The music department at SunRidge Middle School is in dire need of instruments for students, and band director Melissa Westerman is looking for help.
Around the world, COVID-19 has had massive negative impacts on many aspects of life. However, at SunRidge Middle School, it has led to an explosion of interest in the school’s music department.
The school always has shown an affection toward the arts, said Melissa “Missie” Westerman, the school’s director of bands, but this past school year has been different.
With students being moved around as an effect of COVID-19, the department has seen an influx in students transferring in and wanting to participate in the programs. The only issue? There aren’t enough instruments.
“With COVID happening, kids can’t share instruments … so I have students sitting there just playing on mouthpieces, and it hurts my heart,” Westerman said. “I’ve loaned my personal instruments out to students, and I’m tapped out.
“We get kids that transfer in, and that sort of trickles throughout the first semester, and then I had three kids transfer just this January, and those are the three that are just sitting there,” she said. “I was like, ‘OK, I have this trumpet mouthpiece that you can buzz on, and actually you’ll be a stronger player when you’re buzzing.’ And they feel a little embarrassed, but I don’t bring attention to them — I want to hand them over my trumpet so bad, but I can’t. … That’s the part that just breaks my heart to death.”
At the start of the school year, Westerman loaned out the school’s seven flutes, eight clarinets, nine trumpets and seven trombones, before loaning out one of her own trumpets — which was her older brother’s trumpet. She’s also borrowed instruments from Lakeview Middle, Bridgewater Middle and West Orange High School — but even they are largely tapped out, she said.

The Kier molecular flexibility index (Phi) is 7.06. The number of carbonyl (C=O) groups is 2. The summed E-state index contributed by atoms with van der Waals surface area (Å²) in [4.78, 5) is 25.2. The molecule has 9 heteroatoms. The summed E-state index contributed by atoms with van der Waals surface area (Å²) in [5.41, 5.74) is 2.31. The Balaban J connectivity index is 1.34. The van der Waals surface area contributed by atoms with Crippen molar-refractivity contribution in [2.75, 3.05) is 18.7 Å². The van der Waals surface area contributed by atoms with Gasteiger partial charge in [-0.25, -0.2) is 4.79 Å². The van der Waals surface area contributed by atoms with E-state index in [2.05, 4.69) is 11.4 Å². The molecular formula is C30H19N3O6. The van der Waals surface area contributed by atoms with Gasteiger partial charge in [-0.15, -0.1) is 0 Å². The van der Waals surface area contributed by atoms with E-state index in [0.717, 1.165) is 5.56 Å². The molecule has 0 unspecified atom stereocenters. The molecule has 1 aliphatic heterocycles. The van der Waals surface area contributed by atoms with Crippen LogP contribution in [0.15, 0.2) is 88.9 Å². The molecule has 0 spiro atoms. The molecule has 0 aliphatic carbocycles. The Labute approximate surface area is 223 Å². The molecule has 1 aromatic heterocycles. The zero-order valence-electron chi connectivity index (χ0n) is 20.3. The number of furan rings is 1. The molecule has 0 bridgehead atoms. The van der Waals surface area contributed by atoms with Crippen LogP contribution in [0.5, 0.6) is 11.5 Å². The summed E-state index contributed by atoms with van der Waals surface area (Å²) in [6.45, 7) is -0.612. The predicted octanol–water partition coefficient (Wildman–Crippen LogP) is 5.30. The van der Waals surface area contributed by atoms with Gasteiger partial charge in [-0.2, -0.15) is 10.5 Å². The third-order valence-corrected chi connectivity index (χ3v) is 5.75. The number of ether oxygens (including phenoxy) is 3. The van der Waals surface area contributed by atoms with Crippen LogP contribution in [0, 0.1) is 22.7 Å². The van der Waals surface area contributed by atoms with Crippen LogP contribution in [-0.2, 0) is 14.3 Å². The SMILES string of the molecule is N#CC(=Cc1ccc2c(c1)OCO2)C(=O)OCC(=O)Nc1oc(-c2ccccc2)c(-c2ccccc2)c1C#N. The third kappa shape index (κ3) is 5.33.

Although only a small number of students remained without instruments, Westerman can’t bear the thought of them not being able to play or losing them from the program because they didn’t have an instrument.
“Some parents were like, ‘I can’t purchase it,’ and I said, ‘You know what, instead of removing them from band, let me see what I can do — give me a few weeks,’” Westerman said. “We’re not going to start playing our instruments just yet anyway — we have to learn how to put it together and hold it without dropping it. I’m pretty resourceful about that.”
With some time to work with, she approached Principal Amy McHale about reaching out to the community for help. Since then, Westerman has come up with one donation — that of a flute — but is holding out hope as she continues to get the word out.
“I feel like I’ve kind of hit a brick wall,” she said. “This is the first time I’ve ever had to reach into the community and ask. I’ve never had to experience this before, and this is my 24th year teaching, so it’s kind of like, ‘What do I do? What do I do?’”
As she continues her search for more instruments, things in the band program are still different. Last year, those in the program didn’t get to participate in their usual big spring concert, and this school year, they didn’t get to perform at their winter concert, either. However, the band program did perform in a virtual concert — though it remains to be seen when they will get the change to perform live again.
“They’re like, ‘Well, what are we working for?’” Westerman said. “To keep them motivated, we’re working on songs from ‘Star Wars’ and ‘Harry Potter’ and Beethoven with the beginners — stuff that they know. And fun things in class to keep them upbeat and like, with the top band, we’re working on The Beatles and exposing them to music. Some kids love it and some kids are like, ‘Why are we playing The Beatles?’”
While Westerman continues leading her students in whatever way she can, she hopes is folks in the community will hear her call for instrument donations and lend a helping hand to a program in need.
“We just keep plugging forward,” Westerman said. “Anyone who has any instruments — even if they work or they don’t — we’ll take anything, any kind of donations of any instrument that they’d be willing to donate to the school.”